It was February and the melt was months away. There was a certain quiet, a lonely beauty of which my telling cannot do justice. Imagine the word tree or swing the only thing on the page. Surrounded by white, the few things left showing become objects of art. Snow ribbed the overturned vessels stacked at the silent boathouse. The lakes were deeply drifted; we had a falling feeling until our boots finally touched ice. Our tracks were deep. By the time we reached home, they were already covered with fresh snow.
The sun burned copper when she led me to the garage. I was too spent and sorry to argue. Perhaps for her safety, perhaps for mine. Perhaps she just wanted to let me die.
I knew the pain I’d caused. In flats along the parkway, families—normal families—were having birthday parties, cooking stew, playing bridge, and mending mittens. But they weren’t packing their thermoses and skates for the warming house and hockey boards or heading to Matt’s for a burger and a three-two beer. Normal families were staying home. The Catholics took to wearing medals of Saint Hubert. After the attacks increased, even the Lutherans adopted him.
I climbed into the trunk. She showed me a straw-like tube jimmied through a hole in the floor.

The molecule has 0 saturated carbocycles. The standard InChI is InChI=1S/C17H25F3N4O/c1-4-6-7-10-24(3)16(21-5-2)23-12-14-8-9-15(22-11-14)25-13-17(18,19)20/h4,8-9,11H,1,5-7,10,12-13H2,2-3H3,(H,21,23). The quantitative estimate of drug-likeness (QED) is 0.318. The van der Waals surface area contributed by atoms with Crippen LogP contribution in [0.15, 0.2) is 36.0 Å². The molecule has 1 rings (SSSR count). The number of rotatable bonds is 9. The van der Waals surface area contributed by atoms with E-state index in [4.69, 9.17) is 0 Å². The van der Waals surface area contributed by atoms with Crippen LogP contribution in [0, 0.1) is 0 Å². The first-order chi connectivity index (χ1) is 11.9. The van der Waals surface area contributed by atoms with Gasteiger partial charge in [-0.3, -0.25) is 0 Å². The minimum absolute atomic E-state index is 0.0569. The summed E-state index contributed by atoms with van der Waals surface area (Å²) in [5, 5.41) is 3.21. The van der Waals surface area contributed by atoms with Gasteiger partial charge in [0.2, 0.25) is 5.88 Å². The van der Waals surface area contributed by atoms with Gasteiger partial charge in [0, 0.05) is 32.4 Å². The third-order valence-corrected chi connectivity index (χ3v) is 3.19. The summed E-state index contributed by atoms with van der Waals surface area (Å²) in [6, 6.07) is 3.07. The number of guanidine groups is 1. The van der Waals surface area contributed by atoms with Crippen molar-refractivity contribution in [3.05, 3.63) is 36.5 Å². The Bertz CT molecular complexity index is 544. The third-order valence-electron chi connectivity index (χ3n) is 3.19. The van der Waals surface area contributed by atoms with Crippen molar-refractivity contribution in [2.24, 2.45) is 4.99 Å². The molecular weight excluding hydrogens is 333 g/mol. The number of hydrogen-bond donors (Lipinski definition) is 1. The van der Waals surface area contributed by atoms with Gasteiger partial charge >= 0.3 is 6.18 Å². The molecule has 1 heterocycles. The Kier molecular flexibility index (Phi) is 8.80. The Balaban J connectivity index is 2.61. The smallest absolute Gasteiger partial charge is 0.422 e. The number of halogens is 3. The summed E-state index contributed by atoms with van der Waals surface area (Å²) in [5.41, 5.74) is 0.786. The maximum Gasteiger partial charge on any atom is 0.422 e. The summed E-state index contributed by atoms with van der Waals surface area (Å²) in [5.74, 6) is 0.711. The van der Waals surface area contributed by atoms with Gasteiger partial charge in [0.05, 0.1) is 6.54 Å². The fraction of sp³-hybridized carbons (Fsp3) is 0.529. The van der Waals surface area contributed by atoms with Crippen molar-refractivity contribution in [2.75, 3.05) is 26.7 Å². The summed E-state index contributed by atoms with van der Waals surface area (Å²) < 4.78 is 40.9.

“You’ll be able to breathe,” she said. “It’s just until dawn.”
We didn’t speak much anymore.
I curled fetal and she closed the lid. A little orange light crept through the cracks. I closed my eyes and tried to remember the fairy tales Mormor told me as a child. Soon, the trunk went black. I couldn’t remember the morals of the stories. I scratched and kicked. Though the metal was bitterly cold, I was sweating. My heart throbbed disyncopated and frantic. Blood pumped hot. The tube slipped from my slick hands out the hole. A creamy light shone through. The bristles under my tongue were first.
I was braver and hungrier. I could not be contained. And these modern cars are equipped with panic handles in the trunk. You don’t even need opposable thumbs.
I was still my other self when she found me. She followed bloody paw prints that had eaten up the snow, punctuated by inedibles: bit of denim, silver medal, toddler’s shoe. My lips were greasy with fat, my whiskers sticky with frosting. She cupped my muzzle and turned my face to hers. I growled her away, but there was no menace in it. My tongue was singed. Something was stuck in my canines.
She sighed. Like the mouse prying the lion’s thorn, she plucked the blue birthday candle from my teeth.
“He had just turned three.”
The hunters were coming. I smelled them. I stood on all fours, belly full and taut, and licked her ear as gently as I could. I ran from the warming house, bounding through the drifts. I headed for the woods, trying not to think of the man I would be at dawn. A man naked and alone.